[Gambas-devel] Change to gb.db.odbc to use ODBC Connection Strings.
d4t4full at ...176...
Sat Oct 10 05:05:27 CEST 2015
On 10/09/2015 10:31 PM, Benoît Minisini wrote:
> Le 10/10/2015 03:03, ML a écrit :
>> Regarding ODBC in general:
>> I'm no ODBC expert, but from what I read ODBC (Open DataBase
>> Connectivity) is an open ISO/IEC standard for middleware that maps
>> and routes standard SQL queries to a freaking wide variety of RDBMS
>> systems. Some of these RDBMSs are IBM's DB2, MySQL, MSSql, Oracle and
>> many others. It does so by using dynamically loaded drivers. By
>> themselves, unixODBC, iODBC, MSODBC, etc are pretty much useless, as
>> they need a driver to connect and send/receive data to/from the RDBMS.
>> ODBC -in any supported processing platform (Win, Linux, Mac,
>> RaspberryPi, etc)- has a Driver Manager. You can also specify the
>> driver and parameters to connect to a RDBMS in a variety of ways
>> (user/system INI files, connection strings, and even mixed modes),
>> and then ODBC presents the application with a standard set of calls
>> to achieve practically whatever you need on the RDBMS. Then, ODBC and
>> the selected driver map these calls to requests that the RDBMS
>> understand and process. Lastly, ODBC and the driver reinterpret what
>> the RDBMS responds back to the app in a standardized way.
>> The whole idea is, from the app point of view, no (or few) code
>> changes to get the same results no matter the RDBMS or processing
>> platform your app uses. The only problem you might encounter is an
>> RDBMS that does not have feature X and your program relies on that
>> feature. In these cases, the ODBC/Driver couple may just respond with
>> an error, or may even go to some extent to emulate the feature in
>> software. But even so I think it is worth supporting it.
>> So, as I said, as long as your preferred RDBMS has an available ODBC
>> driver, you should only need to use it through ODBC and if you switch
>> to another RDBMS (MySQL, MSSql, Oracle, DB2, etc), you should NOT
>> have to touch your app. Just change the driver in the connection
>> string or INI file(s), and you're all set.
>> Regarding record fetching:
>> You're correct assuming ODBC fetches records one at a time. You can
>> also fetch a block of (consecutive) rows at any given time.
>> Regarding SQLRowCount():
>> The issue with this call is that it is documented as returning
>> records affected by INSERT, MERGE, DELETE, or UPDATE queries only.
>> Any SELECT
>> query will not have a record count. I have a slight idea why (see
>> next paragraph on concurrency). And, apparently, the consortium that
>> ODBC does not like you to have the whole data chunk in memory (my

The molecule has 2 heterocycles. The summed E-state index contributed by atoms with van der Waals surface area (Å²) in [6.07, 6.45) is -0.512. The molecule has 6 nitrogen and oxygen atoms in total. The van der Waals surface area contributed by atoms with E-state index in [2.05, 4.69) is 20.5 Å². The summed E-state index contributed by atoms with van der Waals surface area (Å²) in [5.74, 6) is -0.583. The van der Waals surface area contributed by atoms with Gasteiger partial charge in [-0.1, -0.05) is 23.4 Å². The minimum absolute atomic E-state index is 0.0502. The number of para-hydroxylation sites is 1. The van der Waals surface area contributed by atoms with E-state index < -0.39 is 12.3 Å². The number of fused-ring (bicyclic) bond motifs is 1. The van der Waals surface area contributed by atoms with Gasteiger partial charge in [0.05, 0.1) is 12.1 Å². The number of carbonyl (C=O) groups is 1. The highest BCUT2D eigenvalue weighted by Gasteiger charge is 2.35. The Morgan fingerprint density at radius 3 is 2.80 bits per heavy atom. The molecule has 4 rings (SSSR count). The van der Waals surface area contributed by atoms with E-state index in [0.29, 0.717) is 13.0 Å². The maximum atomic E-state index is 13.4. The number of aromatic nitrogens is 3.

>> guess). ODBC is designed so you get data sequentially, and stop when
>> ODBC tells you back "NO (more) DATA".
> OK. I thought, because of its name and the way it was used in the
> driver, that SQLRowCount() was returning the number of rows in a query
>> But not all is lost. ODBC gives you cursors (some drivers implement
>> more cursor functionality than others, though). Cursors are like C
>> pointers. They keep track of rows in a returned rowset. You can use
>> cursors to seek rows, which is what I did. Problem is, cursors MAY
>> change as data is added/removed (by other users of the RDBMS,
>> although I'm not 100% sure of this), and therefore your RowCount, if
>> cached, may not be reliable. This may be one of the problems the
>> designers of ODBC had to take into account when making SQLRowCount()
>> not return a count for SELECTs: Most modern RDBMSs are multiuser, and
>> more than one user may be working at the same time in the same
>> table(s); conflicts should be taken into account!
>> Regarding gb.db.form:
>> Wow... This may be over my head, but I think the approach I took is
>> OK and row count is reliable, at least for the time the query was
>> run. I'll
>> try to see if I can make query_fill() fetch any row.
> As soon as a query is issued, the query result cannot change while you
> look at it, even if it is returned row by row. Otherwise it would make
> SQL useless.
> In other words, a query must be an instant view of part of a database.
> You won't see record deletions or insertions done after the query.
> So if you emit a query, and move the cursor to the last row, the
> computed number of rows must be valid until you release the query result.
So, long story short, we both agree.
Neither do I know why the function name (SQLRowsChanged would have been
more useful)! All I know is -for example- *this
(IBM/DB2) and *this* <http://odbc.org/support/kb/kb00939.html> (Easysoft
ODBC). There are others (like Microsoft), but they say the same.
Easysoft helps more by saying "Most ODBC drivers only return a
meaningful number from SQLRowCount when you execute row changing SQL
e.g. updates, deletes, inserts. For selects most ODBC drivers return -1".
I also was lost and confused by the function call name when I saw it in
the Gambas driver, but I remembered the experience from MSADO in VB6.
Under MSADO, row counts were mostly -1. Only forward-only static cursors
made VB's Recordsets (Gambas' Results) return a meaningful count.
Lastly, I think I did not make myself clear regarding concurrent
changes. I wanted to say that if somebody else adds a row, you will not
see it (so, we DO agree), but at the same time, strictly speaking, your
row count will be one less than the current, absolute, row count in the
On the other hand, I don't know what would happen if you seek to a row
that has been deleted. Either an informative message or error, I presume.
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